Back to the original post; I agree that less is more in terms of props and procedure. However, I think that too many people stop the equation there and that's why they fall so flat the majority of the time they perform. If you plan to reduce the amount of props and procedure in your work to exhibit a purist feel in mentalism, you have to significantly increase the amount of presentation and context in your work to be successful at it. Otherwise, you will bore an audience to death. It's not that easy to say "less is more," because stimulating someone's intelligence and history and experience is infinitely harder. That's why amateurs/hobbyists use magic to make friends in bars and social settings-- the display/performance is an easy way to interact and socialize with others. Challenge that population to just walk up to a girl without magic, and most of the time they won't know what to do or say. I believe the same holds particularly true in mentalism, because the genuine richness of it is in the parts where there's nothing but the performer and a participant. The performer has to be able to hold his own without his props/methods as a crutch.

    RS.
    Actually, my point was that paradoxically by limiting their choices, it seems more impressive, because you talk about this limited selection's meaning in your patter rather than just saying "Think of any word." Magicians would think that having more words to choose from is more impressive, and it is, if you are a magician. But I don't perform for magicians haha.
    I am, therefore...

  11. #11
    Registered User
    Join Date
    Jan 2015
    Location
    California
    Posts
    20

    CT justification

    At first, I also had a difficult time justifying the CT (at least in my mind it seemed illogical also -- especially in a one on one setting). However, I have only ever used it one on one a few times, but surprisingly no one ever asked about it and it did not trigger skepticism. I'm still making my way through step 6, but I got the idea of how to justify using a CT at all. Hypothetically, I would prefer to use it for groups (and use other techniques for different situations) that way I could justify the tear by saying "show everyone what you have written down and don't let me see." Also, you'd get a better reaction from a group I think. You get more people included and "in on" the silent communication and therefore maximize the justification for the CT and maximize the impact.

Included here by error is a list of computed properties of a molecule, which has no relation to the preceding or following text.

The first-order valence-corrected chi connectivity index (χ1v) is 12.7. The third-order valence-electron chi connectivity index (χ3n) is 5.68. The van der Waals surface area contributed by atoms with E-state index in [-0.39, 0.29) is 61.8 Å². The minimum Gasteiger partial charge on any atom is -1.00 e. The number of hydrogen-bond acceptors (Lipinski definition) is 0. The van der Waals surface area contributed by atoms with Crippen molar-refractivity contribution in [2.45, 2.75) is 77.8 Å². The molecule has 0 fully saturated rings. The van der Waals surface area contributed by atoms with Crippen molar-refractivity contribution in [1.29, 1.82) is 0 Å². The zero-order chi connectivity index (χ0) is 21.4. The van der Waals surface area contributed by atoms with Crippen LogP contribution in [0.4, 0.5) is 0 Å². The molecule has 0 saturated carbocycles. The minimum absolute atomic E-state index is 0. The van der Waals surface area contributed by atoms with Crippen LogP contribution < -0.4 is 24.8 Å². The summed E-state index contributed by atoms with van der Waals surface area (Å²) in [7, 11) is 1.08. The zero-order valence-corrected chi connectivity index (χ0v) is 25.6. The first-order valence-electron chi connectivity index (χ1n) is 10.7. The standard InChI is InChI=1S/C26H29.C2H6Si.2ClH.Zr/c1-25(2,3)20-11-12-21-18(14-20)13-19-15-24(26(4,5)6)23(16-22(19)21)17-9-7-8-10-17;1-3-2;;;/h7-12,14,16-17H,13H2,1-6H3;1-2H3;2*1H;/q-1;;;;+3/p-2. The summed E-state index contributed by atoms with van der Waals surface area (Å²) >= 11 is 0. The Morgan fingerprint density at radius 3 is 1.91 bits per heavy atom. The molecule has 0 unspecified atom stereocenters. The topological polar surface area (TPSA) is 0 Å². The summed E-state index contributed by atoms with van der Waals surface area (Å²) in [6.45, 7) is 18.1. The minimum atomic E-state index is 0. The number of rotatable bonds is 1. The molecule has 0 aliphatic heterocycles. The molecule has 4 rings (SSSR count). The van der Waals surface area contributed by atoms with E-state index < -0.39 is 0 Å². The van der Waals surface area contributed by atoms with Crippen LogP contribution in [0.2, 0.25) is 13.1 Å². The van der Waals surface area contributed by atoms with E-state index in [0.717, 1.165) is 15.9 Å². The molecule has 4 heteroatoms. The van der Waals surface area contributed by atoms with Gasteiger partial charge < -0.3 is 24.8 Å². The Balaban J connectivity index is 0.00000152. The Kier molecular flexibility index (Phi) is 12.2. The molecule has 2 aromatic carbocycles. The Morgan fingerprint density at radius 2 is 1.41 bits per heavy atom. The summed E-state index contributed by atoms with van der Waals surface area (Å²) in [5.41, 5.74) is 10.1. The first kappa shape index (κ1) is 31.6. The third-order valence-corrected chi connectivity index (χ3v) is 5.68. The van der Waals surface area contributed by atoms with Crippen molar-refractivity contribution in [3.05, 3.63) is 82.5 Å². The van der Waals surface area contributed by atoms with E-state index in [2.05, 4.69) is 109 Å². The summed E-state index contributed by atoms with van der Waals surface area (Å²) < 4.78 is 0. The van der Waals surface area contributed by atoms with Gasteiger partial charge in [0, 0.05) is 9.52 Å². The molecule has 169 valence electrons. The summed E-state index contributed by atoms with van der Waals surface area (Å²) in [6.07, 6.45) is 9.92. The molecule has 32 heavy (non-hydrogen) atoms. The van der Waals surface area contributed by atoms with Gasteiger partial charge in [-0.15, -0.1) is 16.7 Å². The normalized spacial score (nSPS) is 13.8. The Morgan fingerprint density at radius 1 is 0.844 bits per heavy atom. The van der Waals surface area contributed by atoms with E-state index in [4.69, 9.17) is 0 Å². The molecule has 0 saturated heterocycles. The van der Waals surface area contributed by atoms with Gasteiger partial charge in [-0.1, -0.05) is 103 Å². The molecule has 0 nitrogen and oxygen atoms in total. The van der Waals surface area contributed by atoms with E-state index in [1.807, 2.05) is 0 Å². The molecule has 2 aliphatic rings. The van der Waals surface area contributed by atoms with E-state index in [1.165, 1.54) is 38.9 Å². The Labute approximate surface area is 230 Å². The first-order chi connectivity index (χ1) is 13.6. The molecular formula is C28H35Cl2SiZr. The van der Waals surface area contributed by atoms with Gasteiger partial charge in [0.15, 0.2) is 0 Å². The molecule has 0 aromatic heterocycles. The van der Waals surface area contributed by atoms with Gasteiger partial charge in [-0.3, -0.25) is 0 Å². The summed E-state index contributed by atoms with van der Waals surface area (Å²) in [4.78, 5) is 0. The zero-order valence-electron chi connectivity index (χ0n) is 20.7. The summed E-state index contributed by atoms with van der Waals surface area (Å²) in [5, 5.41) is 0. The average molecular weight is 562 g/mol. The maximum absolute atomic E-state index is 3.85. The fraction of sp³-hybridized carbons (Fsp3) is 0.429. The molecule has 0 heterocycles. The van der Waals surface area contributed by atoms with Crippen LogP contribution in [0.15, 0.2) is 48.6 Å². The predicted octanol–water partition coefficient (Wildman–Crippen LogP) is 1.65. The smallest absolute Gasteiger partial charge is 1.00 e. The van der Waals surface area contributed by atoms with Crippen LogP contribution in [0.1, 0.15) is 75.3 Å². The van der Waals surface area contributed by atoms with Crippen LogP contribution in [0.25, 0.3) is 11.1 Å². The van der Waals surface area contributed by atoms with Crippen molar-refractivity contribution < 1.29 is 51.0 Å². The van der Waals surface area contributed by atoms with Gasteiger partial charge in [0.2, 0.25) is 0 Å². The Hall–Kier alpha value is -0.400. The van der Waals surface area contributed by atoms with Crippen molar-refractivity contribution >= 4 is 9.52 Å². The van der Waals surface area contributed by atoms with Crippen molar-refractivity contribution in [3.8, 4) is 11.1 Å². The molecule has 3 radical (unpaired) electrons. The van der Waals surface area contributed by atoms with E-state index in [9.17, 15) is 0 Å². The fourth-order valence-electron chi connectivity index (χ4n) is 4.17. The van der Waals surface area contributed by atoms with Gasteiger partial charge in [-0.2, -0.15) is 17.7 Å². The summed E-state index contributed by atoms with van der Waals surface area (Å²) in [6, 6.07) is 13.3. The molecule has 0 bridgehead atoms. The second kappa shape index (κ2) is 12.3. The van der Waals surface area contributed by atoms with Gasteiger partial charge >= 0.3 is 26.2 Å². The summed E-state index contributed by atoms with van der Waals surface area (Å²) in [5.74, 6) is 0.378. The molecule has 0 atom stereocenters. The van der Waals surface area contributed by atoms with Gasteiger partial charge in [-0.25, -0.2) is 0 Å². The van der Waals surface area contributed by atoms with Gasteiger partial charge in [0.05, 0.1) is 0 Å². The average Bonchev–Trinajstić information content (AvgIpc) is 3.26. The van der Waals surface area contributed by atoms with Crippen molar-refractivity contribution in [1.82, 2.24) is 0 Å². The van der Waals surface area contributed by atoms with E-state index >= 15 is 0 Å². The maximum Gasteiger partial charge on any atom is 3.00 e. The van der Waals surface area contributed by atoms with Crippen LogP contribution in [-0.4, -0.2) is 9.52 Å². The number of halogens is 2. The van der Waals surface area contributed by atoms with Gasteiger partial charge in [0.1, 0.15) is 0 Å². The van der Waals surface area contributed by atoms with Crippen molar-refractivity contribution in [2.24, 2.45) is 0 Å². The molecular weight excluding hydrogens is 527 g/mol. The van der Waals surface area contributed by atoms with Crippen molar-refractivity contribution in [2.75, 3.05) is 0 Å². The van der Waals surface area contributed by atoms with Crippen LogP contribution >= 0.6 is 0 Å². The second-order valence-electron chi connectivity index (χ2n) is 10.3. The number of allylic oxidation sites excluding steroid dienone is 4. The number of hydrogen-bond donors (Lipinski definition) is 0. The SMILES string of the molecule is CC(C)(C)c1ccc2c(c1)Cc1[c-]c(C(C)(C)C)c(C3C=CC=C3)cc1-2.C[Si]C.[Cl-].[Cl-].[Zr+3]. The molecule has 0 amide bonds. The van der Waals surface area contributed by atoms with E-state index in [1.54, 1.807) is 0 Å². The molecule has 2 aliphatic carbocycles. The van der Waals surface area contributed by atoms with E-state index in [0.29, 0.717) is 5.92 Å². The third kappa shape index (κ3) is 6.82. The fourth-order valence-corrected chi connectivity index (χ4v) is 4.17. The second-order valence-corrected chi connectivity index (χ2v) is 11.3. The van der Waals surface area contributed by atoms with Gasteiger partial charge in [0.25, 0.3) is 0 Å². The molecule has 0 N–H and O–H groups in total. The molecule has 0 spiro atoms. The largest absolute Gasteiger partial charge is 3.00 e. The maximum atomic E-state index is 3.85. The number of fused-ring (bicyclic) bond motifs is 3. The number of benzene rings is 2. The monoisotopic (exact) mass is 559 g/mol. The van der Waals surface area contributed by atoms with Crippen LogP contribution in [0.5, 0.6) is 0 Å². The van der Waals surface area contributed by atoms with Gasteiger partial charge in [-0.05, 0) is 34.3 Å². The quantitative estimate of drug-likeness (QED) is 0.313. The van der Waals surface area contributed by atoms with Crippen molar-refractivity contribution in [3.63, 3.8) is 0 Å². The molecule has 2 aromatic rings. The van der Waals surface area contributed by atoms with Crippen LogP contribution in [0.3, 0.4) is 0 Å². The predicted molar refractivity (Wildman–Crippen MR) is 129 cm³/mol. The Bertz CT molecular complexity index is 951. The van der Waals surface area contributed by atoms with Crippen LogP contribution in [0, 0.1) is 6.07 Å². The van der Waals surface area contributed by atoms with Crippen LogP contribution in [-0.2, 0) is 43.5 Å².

Last edited by MentalMark; 01-05-2015 at 08:09 PM.

  12. #12
    Registered User
    Join Date
    Oct 2004
    Location
    Monterey, CA
    Posts
    156
    Quote Originally Posted by MentalMark View Post
    At first, I also had a difficult time justifying the CT (at least in my mind it seemed illogical also -- especially in a one on one setting). However, I have only ever used it one on one a few times, but surprisingly no one ever asked about it and it did not trigger skepticism. I'm still making my way through step 6, but I got the idea of how to justify using a CT at all. Hypothetically, I would prefer to use it for groups (and use other techniques for different situations) that way I could justify the tear by saying "show everyone what you have written down and don't let me see." Also, you'd get a better reaction from a group I think. You get more people included and "in on" the silent communication and therefore maximize the justification for the CT and maximize the impact.
    I would reccomend picking up a copy of Banachek's Psychological Subtleties (either 1, 2, or 3). It answered a lot of my questions about justifying reasons for things. But I see why Corinda loves this effect so much! It is pretty much angle proof, the effect itself is awesome, it can be done friggin' anywhere, there are no apparatus that arouse suspicion etc. And you don't by any means have to stick to the presentation in 13 steps. I really like Banachek's version, and I'm still playing around with ideas to create my own. I want to have a subtle reason, not an overt one for tearing the paper. But I have never ever had someone say "Why do you need to tear the paper?"
    I am, therefore...

Posting Permissions

  • You may not post new threads
  • You may not post replies
  • You may not post attachments
  • You may not edit your posts

Recognition Program
WELCOME TO MAGIC. PERFORM LIKE NEVER BEFORE.

At Ellusionist, we have one goal: to give you the power to perform magic beyond belief. We want to make you the life of any party. We want to make you into a performer. Composed of 12 individuals, we barely sleep, and we will do anything necessary to bring you the best magic, the best talent, the best training and playing cards possible.


We manufacture many of our own magic supplies, tricks, effects, and custom playing cards. We strive to create the very best magical products the world has ever seen. We work with the United States Playing Card co and have produced 14 lines of playing card decks that are repeatedly acclaimed by top industry pros and magic enthusiasts all over the world.


2001-2014 Ellusionist.com, Inc. All Rights Reserved
Toll Free: 1-866.244.2426 or International 1.415.459.4945


Powered by vBulletin® Version 4.1.6
Copyright © 2017 vBulletin Solutions, Inc. All rights reserved.